Lack of empathy, of which bullying is the most violent expression, is a critical issue facing our youth today. To many educators, the problem has almost taken on a life of its own, and surfaces in the classrooms, hallways and playgrounds in the form.

Rolling Prairie, IN, November 14, 2010 - Lack of empathy, of which bullying is the most violent expression, is a critical issue facing our youth today. To many educators, the problem has almost taken on a life of its own, and surfaces in the classrooms, hallways and playgrounds in the form of students being mean to each other.

University of Michigan's Institute for Social Research analyzed 72 studies on the empathy of nearly 14,000 college students between 1979 and 2009. Their report shows today's college students are about 40 percent lower in empathy than students two or three decades earlier.

Out of this concern, and the near loss of a teen to suicide, youth advocate, Betty Hoeffner, president of the youth self-esteem and empathy-building nonprofit, Hey U.G.L.Y. - Unique Gifted Lovable You - partnered with educators and curriculum writers to develop social and empathy learning programs geared for students aged 9 to 19. Called Empathy Learning Activity Plans (ELAPs) the nonprofit built in mandated learning standards in areas such as math, English, health and social studies to help teachers easily incorporate into their existing curriculums.

Teaching empathy is an important component in helping children survive and thrive today. The State of Illinois, recognizing a missing cog in the education wheel, now actually requires all school districts to teach social and emotional skills as part of their curriculum. In particular, positive self-esteem and empathy are key components of a healthy self image, and the best safeguard against bullying behavior and disrupted classrooms.

"It's all about helping teen and tweens see their own worth and that of their fellow human," explained Hoeffner who recalls her favorite quote from To Kill A Mockingbird where Atticus Finch tells his child, "You never really understand a person until you consider things from his point of view ... until you climb inside of his skin and walk around in it."

Most educators agree that central to effectively shifting behaviors is the inclusion of experiential activities where students can, almost literally, "climb inside another's skin." ELAPs each incorporate some facet of experiential learning to engage tweens and teens in ways that comfortably address even uncomfortable issues.

For example, in one ELAP students get in touch with how it feels to be negatively judged. They share their experiences in a peer learning environment and learn to recognize when they are negatively judging others and, most importantly themselves (self bullying). They are taught how to how to cancel out the negative judgments and replace them with positives. Reports from students surveyed six weeks after the lesson show 93% now recognize when they are having negative judgments against themselves and others; 83% state they learned how to cancel out negative judgments and replace them with positive thoughts. 58% indicate that no one has bullied them.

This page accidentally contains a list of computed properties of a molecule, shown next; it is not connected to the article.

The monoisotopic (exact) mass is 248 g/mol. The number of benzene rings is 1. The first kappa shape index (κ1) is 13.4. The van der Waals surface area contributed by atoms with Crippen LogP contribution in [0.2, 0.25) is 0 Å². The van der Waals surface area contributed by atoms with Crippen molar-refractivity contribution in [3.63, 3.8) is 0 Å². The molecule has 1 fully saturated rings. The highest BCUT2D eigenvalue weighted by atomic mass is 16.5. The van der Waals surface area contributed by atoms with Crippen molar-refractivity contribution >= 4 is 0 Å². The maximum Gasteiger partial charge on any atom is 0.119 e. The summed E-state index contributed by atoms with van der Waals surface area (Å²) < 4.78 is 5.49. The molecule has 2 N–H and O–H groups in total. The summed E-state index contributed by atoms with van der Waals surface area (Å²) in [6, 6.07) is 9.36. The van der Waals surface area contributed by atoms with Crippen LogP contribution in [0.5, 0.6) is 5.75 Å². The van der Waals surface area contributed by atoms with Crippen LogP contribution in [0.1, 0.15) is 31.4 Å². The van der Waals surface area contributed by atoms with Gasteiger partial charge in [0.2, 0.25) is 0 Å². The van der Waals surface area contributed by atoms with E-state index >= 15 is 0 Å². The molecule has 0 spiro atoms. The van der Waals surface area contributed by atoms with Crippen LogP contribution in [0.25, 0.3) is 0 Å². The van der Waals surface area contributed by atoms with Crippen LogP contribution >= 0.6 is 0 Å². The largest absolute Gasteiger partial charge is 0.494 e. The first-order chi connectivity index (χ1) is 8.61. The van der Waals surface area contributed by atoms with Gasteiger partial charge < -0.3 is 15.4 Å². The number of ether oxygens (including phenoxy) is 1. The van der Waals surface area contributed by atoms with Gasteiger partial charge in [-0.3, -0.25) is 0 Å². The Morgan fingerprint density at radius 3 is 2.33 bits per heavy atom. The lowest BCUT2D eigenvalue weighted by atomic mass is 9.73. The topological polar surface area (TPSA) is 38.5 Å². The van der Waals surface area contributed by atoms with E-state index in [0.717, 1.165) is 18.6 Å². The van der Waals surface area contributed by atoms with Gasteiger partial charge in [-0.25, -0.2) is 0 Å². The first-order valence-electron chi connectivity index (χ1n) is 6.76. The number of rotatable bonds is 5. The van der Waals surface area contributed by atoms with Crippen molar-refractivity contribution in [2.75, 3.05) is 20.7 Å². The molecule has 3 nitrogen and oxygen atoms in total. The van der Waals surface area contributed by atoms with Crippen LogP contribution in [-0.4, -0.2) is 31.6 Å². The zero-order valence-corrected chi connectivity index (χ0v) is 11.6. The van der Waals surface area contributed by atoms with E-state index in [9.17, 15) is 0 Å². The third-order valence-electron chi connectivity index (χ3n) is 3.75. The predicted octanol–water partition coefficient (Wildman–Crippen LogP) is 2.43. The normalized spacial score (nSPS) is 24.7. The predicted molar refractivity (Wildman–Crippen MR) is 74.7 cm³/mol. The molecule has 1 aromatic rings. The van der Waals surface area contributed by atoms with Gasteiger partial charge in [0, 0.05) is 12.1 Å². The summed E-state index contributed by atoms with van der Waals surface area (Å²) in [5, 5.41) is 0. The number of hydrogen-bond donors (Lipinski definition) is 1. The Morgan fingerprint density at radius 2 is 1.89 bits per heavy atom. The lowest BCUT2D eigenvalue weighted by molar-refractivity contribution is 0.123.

Current research has been conducted by Roger Weissberg, professor of psychology at the University of Illinois (Chicago) and president of the Collaborative for Academic, Social and Emotional Learning based at the University of Illinois, a non-profit that promotes the benefits of acquiring social and emotional abilities from preschool through high school. He and his colleagues have identified that such programs also influence academic performance. They recently completed an analysis of 300 scientific studies and reached two important conclusions: First, students enrolled in [social and emotional learning] empathy teaching programs scored at least 10 percentage points higher on achievement test than peers who weren't. Second, discipline problems were cut in half.

According to Weissberg, "Some teachers may be skeptical [about social and emotional learning] at first but they are won over when their students learn more, are more engaged and better problem solvers.

Dr. Sue Bryant, Principal of St. Stanislaus Kostka School believes ELAPs are more impactful on teens and tweens because "they work in two very different areas of learning: academic understanding and emotional experience. For the learning to go deeper it is necessary that the learning actually shape behavior. ELAPs create an emotional experience, an 'aha moment', for the learner, and then records the feeling in some way. Students leave the learning setting with new emotional understanding about what it means to live in a successful human community."

In addition, educators are seeking to develop well-rounded, happy children who grow up to be productive members of society. It is generally agreed that self-esteem and good social skills contribute positively to that development and equip children to not fall prey to bullying.

"ELAPs give teens the tools they need to build self-esteem by helping them look at themselves - and others - with compassion and tolerance, explains Jill Zimmerman Rutledge, M.S.W., LCSW, a psychotherapist who has worked with adolescent girls and young women for over twenty years. "This effective and innovative program will make a difference in students' lives and in the communities in which they live."

Recording artist, Crystal Bowersox agrees. On CNN's AC360 Special on Bullying she said: "Empathy is such an important quality for us to have and it carries through your entire life. If you teach your children tolerance, acceptance and the ability to empathize it's such an important thing to do."